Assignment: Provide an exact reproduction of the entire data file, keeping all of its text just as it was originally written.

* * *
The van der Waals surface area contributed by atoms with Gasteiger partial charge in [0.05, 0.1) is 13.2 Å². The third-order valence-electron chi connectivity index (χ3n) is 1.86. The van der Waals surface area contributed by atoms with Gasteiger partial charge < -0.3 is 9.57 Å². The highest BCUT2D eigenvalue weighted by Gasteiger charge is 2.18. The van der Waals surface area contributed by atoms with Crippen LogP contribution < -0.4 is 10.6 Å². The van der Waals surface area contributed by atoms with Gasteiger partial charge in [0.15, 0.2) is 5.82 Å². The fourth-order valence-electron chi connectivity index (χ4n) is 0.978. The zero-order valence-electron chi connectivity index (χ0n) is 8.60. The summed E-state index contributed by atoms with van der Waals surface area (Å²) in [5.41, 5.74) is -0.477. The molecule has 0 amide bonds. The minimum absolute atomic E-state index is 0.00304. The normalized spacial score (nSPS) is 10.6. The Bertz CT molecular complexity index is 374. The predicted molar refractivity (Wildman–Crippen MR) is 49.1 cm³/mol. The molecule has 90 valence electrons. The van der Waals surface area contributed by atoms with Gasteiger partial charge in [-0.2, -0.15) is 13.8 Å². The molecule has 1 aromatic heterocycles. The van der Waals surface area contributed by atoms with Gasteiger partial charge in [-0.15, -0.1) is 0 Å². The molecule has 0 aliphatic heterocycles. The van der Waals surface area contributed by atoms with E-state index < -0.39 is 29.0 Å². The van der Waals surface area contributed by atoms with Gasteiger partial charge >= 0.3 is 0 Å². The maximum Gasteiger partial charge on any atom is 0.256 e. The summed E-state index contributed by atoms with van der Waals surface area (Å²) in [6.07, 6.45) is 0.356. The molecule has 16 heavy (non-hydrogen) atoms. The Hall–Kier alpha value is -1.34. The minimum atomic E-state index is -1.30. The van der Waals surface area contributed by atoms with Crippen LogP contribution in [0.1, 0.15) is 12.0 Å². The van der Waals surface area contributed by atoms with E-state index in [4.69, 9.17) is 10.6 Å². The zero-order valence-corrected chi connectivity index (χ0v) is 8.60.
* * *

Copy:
The van der Waals surface area contributed by atoms with Gasteiger partial charge in [0.05, 0.1) is 13.2 Å². The third-order valence-electron chi connectivity index (χ3n) is 1.86. The van der Waals surface area contributed by atoms with Gasteiger partial charge < -0.3 is 9.57 Å². The highest BCUT2D eigenvalue weighted by Gasteiger charge is 2.18. The van der Waals surface area contributed by atoms with Crippen LogP contribution < -0.4 is 10.6 Å². The van der Waals surface area contributed by atoms with Gasteiger partial charge in [0.15, 0.2) is 5.82 Å². The fourth-order valence-electron chi connectivity index (χ4n) is 0.978. The zero-order valence-electron chi connectivity index (χ0n) is 8.60. The summed E-state index contributed by atoms with van der Waals surface area (Å²) in [5.41, 5.74) is -0.477. The molecule has 0 amide bonds. The minimum absolute atomic E-state index is 0.00304. The normalized spacial score (nSPS) is 10.6. The Bertz CT molecular complexity index is 374. The predicted molar refractivity (Wildman–Crippen MR) is 49.1 cm³/mol. The molecule has 90 valence electrons. The van der Waals surface area contributed by atoms with Gasteiger partial charge in [-0.2, -0.15) is 13.8 Å². The molecule has 1 aromatic heterocycles. The van der Waals surface area contributed by atoms with Gasteiger partial charge in [-0.15, -0.1) is 0 Å². The molecule has 0 aliphatic heterocycles. The van der Waals surface area contributed by atoms with E-state index < -0.39 is 29.0 Å². The van der Waals surface area contributed by atoms with Gasteiger partial charge >= 0.3 is 0 Å². The maximum Gasteiger partial charge on any atom is 0.256 e. The summed E-state index contributed by atoms with van der Waals surface area (Å²) in [6.07, 6.45) is 0.356. The molecule has 16 heavy (non-hydrogen) atoms. The Hall–Kier alpha value is -1.34. The minimum atomic E-state index is -1.30. The van der Waals surface area contributed by atoms with Crippen LogP contribution in [0.1, 0.15) is 12.0 Å². The van der Waals surface area contributed by atoms with E-state index in [4.69, 9.17) is 10.6 Å². The zero-order valence-corrected chi connectivity index (χ0v) is 8.60.